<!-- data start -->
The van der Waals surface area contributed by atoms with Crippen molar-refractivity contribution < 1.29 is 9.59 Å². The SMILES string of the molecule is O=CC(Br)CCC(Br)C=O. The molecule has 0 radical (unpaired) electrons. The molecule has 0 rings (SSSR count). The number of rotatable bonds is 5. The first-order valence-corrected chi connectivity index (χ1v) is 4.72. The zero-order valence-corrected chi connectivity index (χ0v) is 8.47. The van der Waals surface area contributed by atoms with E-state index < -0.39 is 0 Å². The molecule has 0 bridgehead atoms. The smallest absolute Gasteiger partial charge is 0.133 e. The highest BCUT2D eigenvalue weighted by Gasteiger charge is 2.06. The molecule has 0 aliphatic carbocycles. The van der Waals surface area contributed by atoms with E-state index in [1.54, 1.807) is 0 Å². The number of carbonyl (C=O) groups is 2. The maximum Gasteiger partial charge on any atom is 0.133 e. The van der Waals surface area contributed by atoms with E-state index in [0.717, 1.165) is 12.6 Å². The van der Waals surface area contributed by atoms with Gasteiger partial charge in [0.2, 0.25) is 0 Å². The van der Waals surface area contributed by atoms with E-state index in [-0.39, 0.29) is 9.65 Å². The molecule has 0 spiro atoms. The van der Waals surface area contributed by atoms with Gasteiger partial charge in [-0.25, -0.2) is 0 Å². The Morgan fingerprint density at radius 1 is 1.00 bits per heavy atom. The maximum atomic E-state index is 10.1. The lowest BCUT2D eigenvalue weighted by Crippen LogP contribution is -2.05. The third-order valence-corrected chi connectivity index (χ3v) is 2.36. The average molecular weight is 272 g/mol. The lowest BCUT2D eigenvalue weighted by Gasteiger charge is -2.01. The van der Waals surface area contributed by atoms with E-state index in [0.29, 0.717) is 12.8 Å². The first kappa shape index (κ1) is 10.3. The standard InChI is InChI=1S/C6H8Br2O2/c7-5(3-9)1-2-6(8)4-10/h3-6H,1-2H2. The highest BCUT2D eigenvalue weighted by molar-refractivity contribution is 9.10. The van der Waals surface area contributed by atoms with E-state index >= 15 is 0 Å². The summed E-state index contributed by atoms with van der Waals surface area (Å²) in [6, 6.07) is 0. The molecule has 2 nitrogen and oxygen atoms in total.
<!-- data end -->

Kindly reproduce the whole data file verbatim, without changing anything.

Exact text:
The van der Waals surface area contributed by atoms with Crippen molar-refractivity contribution < 1.29 is 9.59 Å². The SMILES string of the molecule is O=CC(Br)CCC(Br)C=O. The molecule has 0 radical (unpaired) electrons. The molecule has 0 rings (SSSR count). The number of rotatable bonds is 5. The first-order valence-corrected chi connectivity index (χ1v) is 4.72. The zero-order valence-corrected chi connectivity index (χ0v) is 8.47. The van der Waals surface area contributed by atoms with E-state index < -0.39 is 0 Å². The molecule has 0 bridgehead atoms. The smallest absolute Gasteiger partial charge is 0.133 e. The highest BCUT2D eigenvalue weighted by Gasteiger charge is 2.06. The molecule has 0 aliphatic carbocycles. The van der Waals surface area contributed by atoms with E-state index in [1.54, 1.807) is 0 Å². The number of carbonyl (C=O) groups is 2. The maximum Gasteiger partial charge on any atom is 0.133 e. The van der Waals surface area contributed by atoms with E-state index in [0.717, 1.165) is 12.6 Å². The van der Waals surface area contributed by atoms with Gasteiger partial charge in [0.2, 0.25) is 0 Å². The van der Waals surface area contributed by atoms with E-state index in [-0.39, 0.29) is 9.65 Å². The molecule has 0 spiro atoms. The van der Waals surface area contributed by atoms with Gasteiger partial charge in [-0.25, -0.2) is 0 Å². The Morgan fingerprint density at radius 1 is 1.00 bits per heavy atom. The maximum atomic E-state index is 10.1. The lowest BCUT2D eigenvalue weighted by Crippen LogP contribution is -2.05. The third-order valence-corrected chi connectivity index (χ3v) is 2.36. The average molecular weight is 272 g/mol. The lowest BCUT2D eigenvalue weighted by Gasteiger charge is -2.01. The van der Waals surface area contributed by atoms with E-state index in [0.29, 0.717) is 12.8 Å². The first kappa shape index (κ1) is 10.3. The standard InChI is InChI=1S/C6H8Br2O2/c7-5(3-9)1-2-6(8)4-10/h3-6H,1-2H2. The highest BCUT2D eigenvalue weighted by molar-refractivity contribution is 9.10. The van der Waals surface area contributed by atoms with E-state index >= 15 is 0 Å². The summed E-state index contributed by atoms with van der Waals surface area (Å²) in [6, 6.07) is 0. The molecule has 2 nitrogen and oxygen atoms in total.